This means that ORN will describe that day’s run…and everything else in the post is my current thoughts on running, life, faith, gadgets and whatever else is on my mind. I hope you enjoy the ride.

This works for me. With few exceptions, my posts really have nothing to do with that day's workout. But if I impose the ORN Rule, I can blog about whatever is on my mind and at the same time update you on my training. Excellent! . Consider the ORN Rule imposed.

Thursday, September 17, 2009

I'm Not Normal

I found myself wondering on my run last night, "Do normal people think about this kinda stuff when they run? Do normal people think "I wonder what it's like to be friends with Prince?" when they hear one of his songs on their iPod (that's right, folks, "Purple Rain" AND "Kiss". BOTH on my iPod!)? Or as they choose between the sidewalk or the blacktop, do all normal people think to themselves, "How much harder is concrete than asphalt? And who would actually measure that, anyway?" How often do normal people think "I wonder if surgeons have nightmares about not having their muscles yet in the morning, and they're operating and can't get the scalpel to break the skin? I hope I never have to have surgery in the morning."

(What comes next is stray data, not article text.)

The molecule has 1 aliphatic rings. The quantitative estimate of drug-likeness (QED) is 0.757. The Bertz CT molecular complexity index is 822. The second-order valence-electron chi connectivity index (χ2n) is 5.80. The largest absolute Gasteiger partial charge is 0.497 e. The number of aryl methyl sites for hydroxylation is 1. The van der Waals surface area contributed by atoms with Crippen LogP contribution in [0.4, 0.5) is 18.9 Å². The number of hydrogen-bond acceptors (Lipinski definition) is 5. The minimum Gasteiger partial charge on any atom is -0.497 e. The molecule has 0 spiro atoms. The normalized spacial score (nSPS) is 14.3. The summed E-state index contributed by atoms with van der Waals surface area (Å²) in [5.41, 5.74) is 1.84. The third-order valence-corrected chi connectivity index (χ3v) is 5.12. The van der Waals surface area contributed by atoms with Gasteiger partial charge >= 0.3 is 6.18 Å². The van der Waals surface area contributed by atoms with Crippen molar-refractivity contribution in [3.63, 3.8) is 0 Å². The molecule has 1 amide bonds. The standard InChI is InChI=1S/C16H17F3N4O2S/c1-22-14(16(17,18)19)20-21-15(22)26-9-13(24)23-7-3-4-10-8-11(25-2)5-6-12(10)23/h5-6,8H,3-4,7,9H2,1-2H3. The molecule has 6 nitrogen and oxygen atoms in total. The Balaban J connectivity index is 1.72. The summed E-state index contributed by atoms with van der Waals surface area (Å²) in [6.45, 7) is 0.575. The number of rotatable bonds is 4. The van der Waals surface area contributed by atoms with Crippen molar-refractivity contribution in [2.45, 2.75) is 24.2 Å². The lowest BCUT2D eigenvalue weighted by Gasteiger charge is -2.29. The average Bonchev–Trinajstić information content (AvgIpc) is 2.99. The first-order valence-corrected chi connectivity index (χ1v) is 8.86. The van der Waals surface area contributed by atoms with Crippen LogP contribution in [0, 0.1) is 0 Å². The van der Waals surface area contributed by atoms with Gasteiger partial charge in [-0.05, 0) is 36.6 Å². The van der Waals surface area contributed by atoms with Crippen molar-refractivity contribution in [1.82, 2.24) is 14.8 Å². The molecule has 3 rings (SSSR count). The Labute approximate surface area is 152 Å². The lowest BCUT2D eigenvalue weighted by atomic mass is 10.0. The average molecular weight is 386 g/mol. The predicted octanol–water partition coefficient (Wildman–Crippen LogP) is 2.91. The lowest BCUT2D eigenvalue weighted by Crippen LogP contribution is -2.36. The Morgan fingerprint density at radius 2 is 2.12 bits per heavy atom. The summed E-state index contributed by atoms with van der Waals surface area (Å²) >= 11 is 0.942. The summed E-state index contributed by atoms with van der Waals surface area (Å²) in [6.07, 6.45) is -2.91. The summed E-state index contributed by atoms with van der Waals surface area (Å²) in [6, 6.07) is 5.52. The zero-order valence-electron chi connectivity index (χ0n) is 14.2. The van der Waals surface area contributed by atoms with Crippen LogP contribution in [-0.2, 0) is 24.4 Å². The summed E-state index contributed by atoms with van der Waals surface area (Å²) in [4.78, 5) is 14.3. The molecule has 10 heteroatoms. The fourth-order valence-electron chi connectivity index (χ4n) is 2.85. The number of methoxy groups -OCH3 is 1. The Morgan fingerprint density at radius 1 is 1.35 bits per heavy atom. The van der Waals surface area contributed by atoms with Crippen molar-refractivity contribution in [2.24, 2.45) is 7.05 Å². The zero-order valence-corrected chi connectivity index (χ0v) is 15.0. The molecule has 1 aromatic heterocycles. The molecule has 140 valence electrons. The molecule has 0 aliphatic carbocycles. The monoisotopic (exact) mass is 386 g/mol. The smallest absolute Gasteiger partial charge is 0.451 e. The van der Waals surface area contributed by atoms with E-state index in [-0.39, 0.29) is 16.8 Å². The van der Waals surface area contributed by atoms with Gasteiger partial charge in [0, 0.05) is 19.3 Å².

It would be great to be normal. Then I could just think about things like, "Cool, my toe doesn't hurt as much as I thought it was going to." or "Will my Garmin sound an alarm after every mile, or quarter mile?" But then I would get into things like "Why in the hell did I buy a frikken Garmin Forerunner 305 GPS-Enabled Sports Watch? I am the most electronically illiterate person on the planet. What makes me think I will ever figure out how in the heck to work this thing?" (Hey wait, is that a squirrel?)

Do normal people actually wait for the light to turn green before they continue across the street when they are running? Do they wonder if other people do?